Workplace Wellbeing Academy


A Practical Way to Improve Teen Emotional Health

I have been doing a bit of reading over the last few days and re-visited the excellent BPS Research Digest website. The British Psychological Society employ a team to trawl the most recent research and write about it in a potted form whilst also providing links to the original papers. It’s a bit like reading the abstract at the beginning of a paper to see if it will be of use/interest to you.

A study from 2019 caught my eye in terms of mental health in young people and my long-held view that we should be talking about emotional intelligence from a very early age.

Earlier studies had found that young people who exhibited difficulties in distinguishing between different negative emotions (what it termed low Negative Emotion Differentiation or low NED) were more vulnerable to experiencing depression. This study differed in that it found that low NED was not a predictor of depression over time but that it did predict it following a period of stress.

In their conclusion the authors speculate that “People with difficulties discriminating between and labelling [negative emotions] may fail to orient to the causes and consequences of their emotional responses to stressors, leaving them less prepared to effectively down-regulate [negative emotions].”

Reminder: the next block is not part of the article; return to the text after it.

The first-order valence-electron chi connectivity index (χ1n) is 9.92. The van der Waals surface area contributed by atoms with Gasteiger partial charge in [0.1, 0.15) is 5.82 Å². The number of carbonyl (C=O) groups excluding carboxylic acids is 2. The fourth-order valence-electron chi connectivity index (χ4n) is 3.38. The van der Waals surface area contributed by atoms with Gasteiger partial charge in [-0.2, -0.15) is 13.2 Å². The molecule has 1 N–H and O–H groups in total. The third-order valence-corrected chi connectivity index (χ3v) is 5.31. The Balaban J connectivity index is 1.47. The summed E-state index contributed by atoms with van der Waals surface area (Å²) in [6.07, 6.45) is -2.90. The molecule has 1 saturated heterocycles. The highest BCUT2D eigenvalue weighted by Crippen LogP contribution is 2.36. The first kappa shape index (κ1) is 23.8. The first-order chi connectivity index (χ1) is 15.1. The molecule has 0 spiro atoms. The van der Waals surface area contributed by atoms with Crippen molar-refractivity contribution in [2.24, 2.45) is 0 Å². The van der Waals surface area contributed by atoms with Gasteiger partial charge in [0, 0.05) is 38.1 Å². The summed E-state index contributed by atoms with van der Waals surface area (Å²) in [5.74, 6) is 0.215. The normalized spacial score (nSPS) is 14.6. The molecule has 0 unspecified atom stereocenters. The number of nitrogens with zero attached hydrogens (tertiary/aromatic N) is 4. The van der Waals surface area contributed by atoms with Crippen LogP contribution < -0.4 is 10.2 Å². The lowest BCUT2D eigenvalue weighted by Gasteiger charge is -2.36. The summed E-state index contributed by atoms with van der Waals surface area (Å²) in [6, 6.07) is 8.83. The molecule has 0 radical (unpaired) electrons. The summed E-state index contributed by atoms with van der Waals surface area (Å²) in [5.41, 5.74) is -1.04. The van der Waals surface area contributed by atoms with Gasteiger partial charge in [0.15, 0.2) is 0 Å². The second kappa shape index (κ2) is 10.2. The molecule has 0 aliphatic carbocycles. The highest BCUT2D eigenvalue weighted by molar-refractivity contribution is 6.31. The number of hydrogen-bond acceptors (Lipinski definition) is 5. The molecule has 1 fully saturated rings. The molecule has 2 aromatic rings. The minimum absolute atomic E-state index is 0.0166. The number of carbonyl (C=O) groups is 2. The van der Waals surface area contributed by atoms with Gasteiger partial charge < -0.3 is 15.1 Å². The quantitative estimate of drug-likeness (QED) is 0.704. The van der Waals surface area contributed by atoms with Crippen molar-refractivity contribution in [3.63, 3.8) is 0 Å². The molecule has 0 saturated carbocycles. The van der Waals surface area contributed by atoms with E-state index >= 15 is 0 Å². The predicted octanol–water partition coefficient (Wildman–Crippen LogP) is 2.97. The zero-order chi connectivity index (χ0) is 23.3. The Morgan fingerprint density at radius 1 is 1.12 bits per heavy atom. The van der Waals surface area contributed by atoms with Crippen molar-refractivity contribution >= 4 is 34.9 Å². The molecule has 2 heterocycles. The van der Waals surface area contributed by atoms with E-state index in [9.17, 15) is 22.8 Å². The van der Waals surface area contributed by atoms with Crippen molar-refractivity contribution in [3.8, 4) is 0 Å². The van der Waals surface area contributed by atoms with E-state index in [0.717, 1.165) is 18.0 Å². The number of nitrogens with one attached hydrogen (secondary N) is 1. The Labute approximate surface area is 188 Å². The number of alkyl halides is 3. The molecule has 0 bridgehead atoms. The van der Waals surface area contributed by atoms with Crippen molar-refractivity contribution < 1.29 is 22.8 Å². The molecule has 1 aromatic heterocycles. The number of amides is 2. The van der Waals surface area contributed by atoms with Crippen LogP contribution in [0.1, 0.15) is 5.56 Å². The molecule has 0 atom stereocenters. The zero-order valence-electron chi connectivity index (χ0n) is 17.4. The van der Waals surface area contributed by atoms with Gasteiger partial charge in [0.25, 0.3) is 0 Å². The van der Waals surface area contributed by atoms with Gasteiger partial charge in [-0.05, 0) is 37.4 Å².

Adolescence, for most of us, involves bouncing from one stressful situation to another as we learn our trade as human beings, so it could well be that the stress factor is at play for the vast majority during teenage years and putting those with low NED at more risk.

The paper suggests that one possible solution might be to train young people in what has been called Affect Labelling. This literally means putting your feelings into words. It would help those with low NED to begin to distinguish between emotions via a language hook and to be able to process them more readily, thereby diminishing the intensity of the more negative ones. It is easier to understand a concept once you have the language to describe it.

As such you can start to see techniques like Affect Labelling as the foundation of building emotional intelligence. Emotional problems are often the result of bottling the more negative ones up. Anything that gives us the opportunity to get them on the outside will be more positive.

If we can start to build a culture in which people can articulate their emotions and where we are all prepared to listen to each other, properly, then there will be a real hope of creating a far healthier society.